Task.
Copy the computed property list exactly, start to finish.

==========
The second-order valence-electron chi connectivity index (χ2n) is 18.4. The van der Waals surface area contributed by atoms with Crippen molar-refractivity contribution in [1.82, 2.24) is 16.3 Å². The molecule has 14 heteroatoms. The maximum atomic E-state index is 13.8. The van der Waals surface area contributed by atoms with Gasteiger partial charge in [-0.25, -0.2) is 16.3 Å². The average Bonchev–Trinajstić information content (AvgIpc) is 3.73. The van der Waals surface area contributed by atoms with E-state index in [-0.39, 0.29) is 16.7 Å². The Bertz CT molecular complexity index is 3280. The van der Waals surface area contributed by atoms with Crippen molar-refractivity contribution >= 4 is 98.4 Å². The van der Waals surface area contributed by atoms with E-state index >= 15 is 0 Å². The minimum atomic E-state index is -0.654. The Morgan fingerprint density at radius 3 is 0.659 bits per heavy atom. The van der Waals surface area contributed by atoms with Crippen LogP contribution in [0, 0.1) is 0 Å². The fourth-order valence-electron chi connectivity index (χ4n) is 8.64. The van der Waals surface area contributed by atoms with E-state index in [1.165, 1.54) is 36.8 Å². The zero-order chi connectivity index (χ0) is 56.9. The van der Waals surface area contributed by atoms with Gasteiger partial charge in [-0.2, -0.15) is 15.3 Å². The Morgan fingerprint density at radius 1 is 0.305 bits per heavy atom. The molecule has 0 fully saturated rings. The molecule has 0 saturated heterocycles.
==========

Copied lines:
The second-order valence-electron chi connectivity index (χ2n) is 18.4. The van der Waals surface area contributed by atoms with Crippen molar-refractivity contribution in [1.82, 2.24) is 16.3 Å². The molecule has 14 heteroatoms. The maximum atomic E-state index is 13.8. The van der Waals surface area contributed by atoms with Gasteiger partial charge in [-0.25, -0.2) is 16.3 Å². The average Bonchev–Trinajstić information content (AvgIpc) is 3.73. The van der Waals surface area contributed by atoms with E-state index in [-0.39, 0.29) is 16.7 Å². The Bertz CT molecular complexity index is 3280. The van der Waals surface area contributed by atoms with Crippen molar-refractivity contribution >= 4 is 98.4 Å². The van der Waals surface area contributed by atoms with E-state index >= 15 is 0 Å². The minimum atomic E-state index is -0.654. The Morgan fingerprint density at radius 3 is 0.659 bits per heavy atom. The van der Waals surface area contributed by atoms with Crippen LogP contribution in [0, 0.1) is 0 Å². The fourth-order valence-electron chi connectivity index (χ4n) is 8.64. The van der Waals surface area contributed by atoms with E-state index in [1.165, 1.54) is 36.8 Å². The zero-order chi connectivity index (χ0) is 56.9. The van der Waals surface area contributed by atoms with Gasteiger partial charge in [-0.2, -0.15) is 15.3 Å². The Morgan fingerprint density at radius 1 is 0.305 bits per heavy atom. The molecule has 0 fully saturated rings. The molecule has 0 saturated heterocycles.